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Assume I have an icon on a pure white background in a PNG image. The icon is a solid color, with edges anti-aliased, so they are blended with white. I need to delete the white background so that the non-content is transparent. How can I get the anti-aliased edges to blend from the fill color to transparent, instead of white?

There is a similar question on the site, but this is actually a different case: dealing with solid colors, and anti-aliasing of just the edges, not reblending entire portions of the image. I don't think the answer from the other question applies. I can't reasonably apply a gradient to just the one-pixel edge of an icon. There aren't enough pixels. Also, this method doesn't scale well when the icon edges are irregular (like a Twitter bird).

Perhaps the question is whether it's possible to de-antialias an icon, knowing the foreground and background colors exactly, and to re-antialias it on a transparent background.

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Have you explored Layer > Matting > Remove White/Black Matte within Photoshop? There's also a possibility the Blend If options in Photoshop may help. However, you've not specified any software and it's difficult to envision what you need exactly without a sample image (which is probably why the similar question came into play before). –  Scott Mar 12 at 19:47
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I disagree with the assessment here: the question and answer are very nearly the same. I suspect the OP is being misdirected by the idea of the reflective area below the icons which requires special handling, but I ask the question: how is that materially different than the anti-aliasing at the edges? What purpose did the gradient serve? The key is the mask applied to the layer and how you isolate/manipulate the transparency values at the proper pixel locations –  horatio Mar 12 at 20:17
    
@horatio I disagree with your disagreement. This is a separate question as the techniques to answer it (as I've answered) can be applied here, but not necessarily for the other question. Further, the other question is a year old and has no valid answer (note, the top voted answer didn't even look like they read the question and the others don't provide a real solution). –  rgthree Mar 12 at 20:58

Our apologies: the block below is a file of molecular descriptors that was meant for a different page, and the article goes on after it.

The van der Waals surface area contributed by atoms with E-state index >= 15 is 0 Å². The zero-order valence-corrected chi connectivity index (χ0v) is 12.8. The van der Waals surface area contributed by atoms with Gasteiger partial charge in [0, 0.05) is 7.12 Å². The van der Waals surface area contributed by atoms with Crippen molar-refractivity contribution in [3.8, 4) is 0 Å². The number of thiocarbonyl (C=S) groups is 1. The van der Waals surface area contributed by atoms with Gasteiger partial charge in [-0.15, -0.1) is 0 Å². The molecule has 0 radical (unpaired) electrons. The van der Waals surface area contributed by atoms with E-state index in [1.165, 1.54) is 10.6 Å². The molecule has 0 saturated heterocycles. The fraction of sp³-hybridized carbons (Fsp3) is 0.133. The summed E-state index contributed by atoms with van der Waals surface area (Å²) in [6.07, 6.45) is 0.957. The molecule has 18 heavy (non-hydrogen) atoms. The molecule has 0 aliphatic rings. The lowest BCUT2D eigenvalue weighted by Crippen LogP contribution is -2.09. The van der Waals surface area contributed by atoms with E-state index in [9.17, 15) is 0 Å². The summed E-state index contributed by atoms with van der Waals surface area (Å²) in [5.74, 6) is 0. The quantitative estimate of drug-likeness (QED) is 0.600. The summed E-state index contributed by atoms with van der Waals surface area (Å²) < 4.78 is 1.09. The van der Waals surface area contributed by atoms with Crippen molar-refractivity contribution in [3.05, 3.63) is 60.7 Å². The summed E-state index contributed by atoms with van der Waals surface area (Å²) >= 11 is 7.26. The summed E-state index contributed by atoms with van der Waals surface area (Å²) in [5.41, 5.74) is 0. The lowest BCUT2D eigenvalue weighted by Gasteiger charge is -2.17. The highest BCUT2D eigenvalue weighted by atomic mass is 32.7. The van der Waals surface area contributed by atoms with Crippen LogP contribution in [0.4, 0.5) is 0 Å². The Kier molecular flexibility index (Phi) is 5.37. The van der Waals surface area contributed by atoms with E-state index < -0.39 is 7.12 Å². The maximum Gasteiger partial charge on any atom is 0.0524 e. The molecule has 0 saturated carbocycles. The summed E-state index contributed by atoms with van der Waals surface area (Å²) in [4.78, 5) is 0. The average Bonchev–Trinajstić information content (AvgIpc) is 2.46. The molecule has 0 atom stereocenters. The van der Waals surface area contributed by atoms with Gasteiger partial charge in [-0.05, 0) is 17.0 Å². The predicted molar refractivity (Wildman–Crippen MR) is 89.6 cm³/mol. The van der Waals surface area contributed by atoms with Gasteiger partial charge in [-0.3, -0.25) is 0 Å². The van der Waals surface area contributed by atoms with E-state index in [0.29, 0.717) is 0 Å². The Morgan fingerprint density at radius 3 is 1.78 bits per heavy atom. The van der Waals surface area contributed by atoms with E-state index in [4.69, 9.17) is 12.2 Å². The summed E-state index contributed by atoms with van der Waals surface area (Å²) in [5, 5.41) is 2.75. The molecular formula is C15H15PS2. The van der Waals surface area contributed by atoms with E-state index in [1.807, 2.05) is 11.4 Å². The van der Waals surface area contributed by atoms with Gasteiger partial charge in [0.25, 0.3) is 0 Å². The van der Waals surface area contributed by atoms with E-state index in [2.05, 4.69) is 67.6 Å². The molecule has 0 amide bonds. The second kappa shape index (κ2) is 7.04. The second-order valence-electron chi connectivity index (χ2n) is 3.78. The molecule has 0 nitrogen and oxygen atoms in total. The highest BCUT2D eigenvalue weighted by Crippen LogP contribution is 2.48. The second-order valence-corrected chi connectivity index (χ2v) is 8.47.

The accepted answer contains a clear solution. Your answer uses the exact same technique but differs only in the manner in which you created the mask. You know this because you say it, but your answer is also predicated on (what they call in physics) a "spherical cow": the simple case which ignores real-world difficulties in order to make the math easier. (The weakness is that it relies on no grey in areas he may not want masked). That is not to say your answer isn't helpful, but it certainly is a duplicate. –  horatio Mar 12 at 21:31
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@horatio I apologize, I didn't see there was an accepted answer (I was filtered on "votes"). Regardless, my answer would provide better results even in the linked answer by avoiding the harsh stops on the gradients, so this is not a "spherical cow" by any means. If this was simply marked as a "duplicate" by a year-old answer you would be robbing those who stumble upon this of an arguably better technique? Additionally, in design there are a lot of ways to accomplish something and I don't necessarily think we should be so quick on the trigger to mark something today a duplicate of yesteryear. –  rgthree Mar 12 at 22:22

1 Answer 1

up vote 3 down vote accepted

I usually create a new alpha channel based on the selection of the color.

  1. Assuming you are starting with one flattened layer with a color on top of a white matte background. This works best if your color is dark/black. Play with some adjustments to get it as dark as possible.

    matte image

  2. Open your Channels palette and ctrl+click on the RGB channel to load it's selection, then ctrl+shift+i to inverse the selection.

  3. Press the "Create a New Channel" while your selection is still active. This will create an alpha channel for you and focus on that.

    enter image description here

  4. Go back to your Layers palette and the alpha selection should be active. Create a new layer and select the Fill tool of the color of your choice and fill in your new, matte-free single-color icon.

    enter image description here

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Looks great, cool technique! Accepting! I think the tricky part may be figuring out a general solution to get the arbitrary solid color to scale to black, with any blending scaling to shades of gray, but I don't think that should be insurmountable. –  acjay Mar 12 at 21:53

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